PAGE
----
A toxic chemical lurks on film sets. Is it poisoning the crews?


Veteran actor and stuntman Damien Puckler has jumped out of a moving car and into a brick wall, brawled with machete-wielding goons and leaped off the top of a five-story building.

In performing these and other stunts, Puckler takes care to ensure his own safety. But he never gave much thought to the small explosive squibs routinely affixed to him and other stuntmen to simulate the impact of bullets.

Now, however, an entertainment industry safety group is warning that many of these squibs contain particles of lead, creating a potentially hazardous toxic dust upon explosion.


“These bits, combined with the settled fume, can contaminate clothing, hair, furnishings, and even cameras and equipment,” according to a new report by Arts, Crafts & Theater Safety Inc., a nonprofit group that has consulted for clients such as the Smithsonian Institution and the Yale School of Drama. “This dust can expose the cast, crew, spectators and people occupying the space to lead.”

Monona Rossol, the report’s author, said she was prompted to study the issue after recently learning of the availability of lead-free varieties of squibs, which vary in shape and size but can resemble small firecrackers. She said the report was not financed by any outside group.

“It simply doesn’t make sense to use lead products in situations where cast, crew and even the public may be exposed,” wrote Rossol, who is a chemist and industrial hygienist. “It makes even less sense when there are alternative products that can accomplish the same effects.”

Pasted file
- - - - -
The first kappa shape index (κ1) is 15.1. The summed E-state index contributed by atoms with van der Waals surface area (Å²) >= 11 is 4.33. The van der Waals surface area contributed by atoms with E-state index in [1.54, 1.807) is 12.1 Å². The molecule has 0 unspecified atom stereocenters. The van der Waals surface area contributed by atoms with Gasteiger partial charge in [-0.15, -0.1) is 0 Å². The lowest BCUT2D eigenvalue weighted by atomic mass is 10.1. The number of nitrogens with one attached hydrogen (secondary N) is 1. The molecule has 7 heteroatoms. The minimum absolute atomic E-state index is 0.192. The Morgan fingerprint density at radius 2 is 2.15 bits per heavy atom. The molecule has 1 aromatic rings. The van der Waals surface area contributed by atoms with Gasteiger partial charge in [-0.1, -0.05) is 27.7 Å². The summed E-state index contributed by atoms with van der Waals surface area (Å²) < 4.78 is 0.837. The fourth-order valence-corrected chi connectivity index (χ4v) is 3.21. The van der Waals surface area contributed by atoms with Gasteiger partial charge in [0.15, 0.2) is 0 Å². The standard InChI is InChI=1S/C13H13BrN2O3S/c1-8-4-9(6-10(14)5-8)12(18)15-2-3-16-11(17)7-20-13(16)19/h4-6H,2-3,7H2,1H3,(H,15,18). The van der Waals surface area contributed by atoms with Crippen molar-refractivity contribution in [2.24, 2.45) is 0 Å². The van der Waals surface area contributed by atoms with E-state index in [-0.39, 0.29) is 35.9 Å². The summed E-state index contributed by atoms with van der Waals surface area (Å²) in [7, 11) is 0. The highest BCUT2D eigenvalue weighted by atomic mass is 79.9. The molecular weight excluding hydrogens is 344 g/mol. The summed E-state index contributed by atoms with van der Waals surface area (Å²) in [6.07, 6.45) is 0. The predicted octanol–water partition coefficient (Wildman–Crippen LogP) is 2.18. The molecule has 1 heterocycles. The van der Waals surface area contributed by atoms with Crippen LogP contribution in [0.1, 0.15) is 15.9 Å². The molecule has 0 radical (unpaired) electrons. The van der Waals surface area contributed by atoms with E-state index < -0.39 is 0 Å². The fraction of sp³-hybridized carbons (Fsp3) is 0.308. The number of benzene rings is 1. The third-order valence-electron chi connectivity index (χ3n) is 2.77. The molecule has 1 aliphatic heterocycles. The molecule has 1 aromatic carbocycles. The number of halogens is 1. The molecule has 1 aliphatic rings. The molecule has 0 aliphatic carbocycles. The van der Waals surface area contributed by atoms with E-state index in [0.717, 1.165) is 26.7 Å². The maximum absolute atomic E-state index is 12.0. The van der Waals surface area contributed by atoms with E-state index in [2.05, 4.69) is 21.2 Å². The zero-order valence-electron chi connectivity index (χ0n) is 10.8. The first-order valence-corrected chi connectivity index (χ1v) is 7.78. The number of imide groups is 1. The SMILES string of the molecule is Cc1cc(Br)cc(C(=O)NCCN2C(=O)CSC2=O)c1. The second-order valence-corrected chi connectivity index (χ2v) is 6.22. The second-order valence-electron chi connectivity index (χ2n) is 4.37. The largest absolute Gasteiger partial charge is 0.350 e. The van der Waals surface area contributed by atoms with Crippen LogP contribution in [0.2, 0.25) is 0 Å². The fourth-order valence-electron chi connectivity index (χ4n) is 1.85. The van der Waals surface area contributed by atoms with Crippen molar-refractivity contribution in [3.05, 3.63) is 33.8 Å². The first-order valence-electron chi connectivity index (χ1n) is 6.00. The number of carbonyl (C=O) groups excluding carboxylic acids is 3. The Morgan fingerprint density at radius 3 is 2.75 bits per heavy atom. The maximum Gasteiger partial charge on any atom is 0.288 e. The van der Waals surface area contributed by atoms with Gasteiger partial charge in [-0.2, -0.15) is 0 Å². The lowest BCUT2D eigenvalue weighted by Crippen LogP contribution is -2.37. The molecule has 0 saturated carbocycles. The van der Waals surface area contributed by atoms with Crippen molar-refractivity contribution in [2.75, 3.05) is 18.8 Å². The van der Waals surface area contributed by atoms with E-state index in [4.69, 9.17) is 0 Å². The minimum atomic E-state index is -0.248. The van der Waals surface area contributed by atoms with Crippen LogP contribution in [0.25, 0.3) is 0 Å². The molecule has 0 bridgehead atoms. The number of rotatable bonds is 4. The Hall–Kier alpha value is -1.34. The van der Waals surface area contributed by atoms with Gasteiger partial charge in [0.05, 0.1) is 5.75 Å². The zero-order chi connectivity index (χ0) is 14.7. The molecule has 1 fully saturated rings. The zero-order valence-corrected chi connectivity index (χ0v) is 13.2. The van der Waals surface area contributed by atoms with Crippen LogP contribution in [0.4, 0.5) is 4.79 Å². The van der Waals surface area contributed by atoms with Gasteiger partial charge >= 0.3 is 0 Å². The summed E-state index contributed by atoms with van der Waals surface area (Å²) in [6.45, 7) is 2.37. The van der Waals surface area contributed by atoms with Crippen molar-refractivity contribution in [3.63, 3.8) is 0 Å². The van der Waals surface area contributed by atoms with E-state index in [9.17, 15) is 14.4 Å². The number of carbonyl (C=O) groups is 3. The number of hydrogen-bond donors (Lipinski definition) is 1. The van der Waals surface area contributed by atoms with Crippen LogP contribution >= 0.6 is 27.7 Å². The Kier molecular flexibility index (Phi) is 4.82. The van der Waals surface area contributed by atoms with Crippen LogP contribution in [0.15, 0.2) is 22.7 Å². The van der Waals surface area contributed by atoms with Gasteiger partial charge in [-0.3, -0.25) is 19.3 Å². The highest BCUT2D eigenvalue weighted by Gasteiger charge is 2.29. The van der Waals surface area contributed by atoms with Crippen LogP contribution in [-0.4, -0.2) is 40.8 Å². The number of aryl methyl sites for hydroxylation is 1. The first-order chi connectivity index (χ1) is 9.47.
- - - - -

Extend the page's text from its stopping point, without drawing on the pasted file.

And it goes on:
According to Rossol’s report, a single squib containing the explosive lead styphnate could expose people on sets to well above the allowed limit for the substance set by the Occupational Safety and Health Administration, the federal agency that regulates exposure to toxic chemicals in the workplace across such businesses as indoor gun ranges.

In one scenario outlined by Rossol, the detonation of a single lead squib in a 100-square-foot room could expose people in it to more than 20 times OSHA’s “permissible exposure limit” for the chemical. In another hypothetical situation laid out by Rossol, a single lead squib released in one meter of air could expose a person to 572 times OSHA’s “permissible exposure limit.” However, the report notes that “good ventilation, for example, could clear the fume” in a timely manner.

Peter Melton, a spokesman for the California Division of Occupational Safety and Health, said employers who use lead squibs are required to conduct air sampling tests to determine if their employees are “exposed above the action level or permissible exposure limit.”